I saw a post on the Facebooks where a girl revealed what it was like to play a princess character at Disney, and her experiences match those of my friends'. For instance, to be a "face character" (one who speaks) you must go through a period of "fur character" training, as it's considered a tough gig but keeps the performer incognito. Characters are made to watch movies and mimic the voices and characteristics of the animated. The audition is tough, and those that land the job are usually in for an awakening,... blah blah blah.

Anyway, as a part-time actor and a Disney fan, I can totally see where there are some guys and gals out there that might strive to make this their life's work. I don't find it all that strange.

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Monday, January 2, 2017 11:14 PM
Pete's avatar

I understand the joy the characters bring to kids and the satisfaction some get from being a character. But, in answering the original point, I don't look at someone in a character costume and think "there is a highly paid professional". I always assumed the pay scale is similar to McDonald's or worse. Like Tekwardo said, "Smiles don't pay bills".


I'd rather be in my boat with a drink on the rocks, than in the drink with a boat on the rocks.

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Tuesday, January 3, 2017 6:06 AM

Has anyone ever looked at an actor (or any Disney employee, for that matter) and thought "there is a highly paid professional"?
I thought the original point was about longevity in the same job, not money.

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Tuesday, January 3, 2017 7:10 AM
slithernoggin's avatar

^^What RCMAC said very early in the morning.


Outside of a dog, a book is man's best friend. Inside of a dog, it's too dark to read. -- Groucho Marx

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Tuesday, January 3, 2017 8:00 PM
LostKause's avatar

I compare someone enthusiastically working as a Disney costume character to being like a haunt actor. A lot of haunt actors want make a living at it, even though the pay is low. They will actually move to an area to find a haunt actor job. They take it very seriously. It's in their blood.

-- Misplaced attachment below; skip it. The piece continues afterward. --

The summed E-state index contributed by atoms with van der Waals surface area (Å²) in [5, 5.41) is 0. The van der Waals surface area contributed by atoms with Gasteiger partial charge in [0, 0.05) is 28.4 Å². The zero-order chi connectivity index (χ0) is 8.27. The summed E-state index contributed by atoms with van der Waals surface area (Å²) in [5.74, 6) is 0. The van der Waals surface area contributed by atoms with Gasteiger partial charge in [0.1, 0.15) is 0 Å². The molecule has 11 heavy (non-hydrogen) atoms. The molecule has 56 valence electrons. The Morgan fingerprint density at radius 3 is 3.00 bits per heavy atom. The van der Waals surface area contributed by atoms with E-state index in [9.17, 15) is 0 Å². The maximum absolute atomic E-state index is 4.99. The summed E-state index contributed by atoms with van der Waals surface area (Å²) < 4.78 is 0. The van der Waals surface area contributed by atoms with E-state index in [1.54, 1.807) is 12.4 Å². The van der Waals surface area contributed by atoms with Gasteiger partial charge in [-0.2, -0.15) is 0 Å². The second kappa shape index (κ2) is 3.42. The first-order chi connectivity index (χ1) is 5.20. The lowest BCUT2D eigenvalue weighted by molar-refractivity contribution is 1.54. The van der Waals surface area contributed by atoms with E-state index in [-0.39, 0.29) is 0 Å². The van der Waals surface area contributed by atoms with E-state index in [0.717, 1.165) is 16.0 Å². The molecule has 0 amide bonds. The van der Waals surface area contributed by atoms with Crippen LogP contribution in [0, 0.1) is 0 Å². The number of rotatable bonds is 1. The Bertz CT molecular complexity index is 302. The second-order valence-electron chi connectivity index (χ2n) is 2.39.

I know a few people who like to do it, but know that it won't pay the bills, so they just do it as a hobby. They still get really into it. Halloween is all year for them.


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Tuesday, January 3, 2017 8:54 PM
slithernoggin's avatar

Yes, but....

Haunt actors are by definition working in a a job that has a limited time frame. Working for decades with no advancement just strikes me as, well, odd.

Tangent: sitting in a rocking chair at Beech Bend Park I struck up a conversation with a sweet older lady in the next rocker. She and her husband, both retired, drove around in an RV. They worked at Beech Bend in the summers and a park in Florida during the winters.


Outside of a dog, a book is man's best friend. Inside of a dog, it's too dark to read. -- Groucho Marx

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Tuesday, January 3, 2017 9:35 PM
LostKause's avatar

I guess I should have been more clear. I was talking about dedicated haunt actors who move to tourist areas that have year-round haunted attractions, such as Orlando, Myrtle Beach, and Pigeon Forge.


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Wednesday, January 4, 2017 10:22 AM
kpjb's avatar

I saw two of these articles today, one about a guy working in a Disneyland restaurant for something like 40 years, and this one about a guy that's been driving 5mph for most of his adult life.


Hi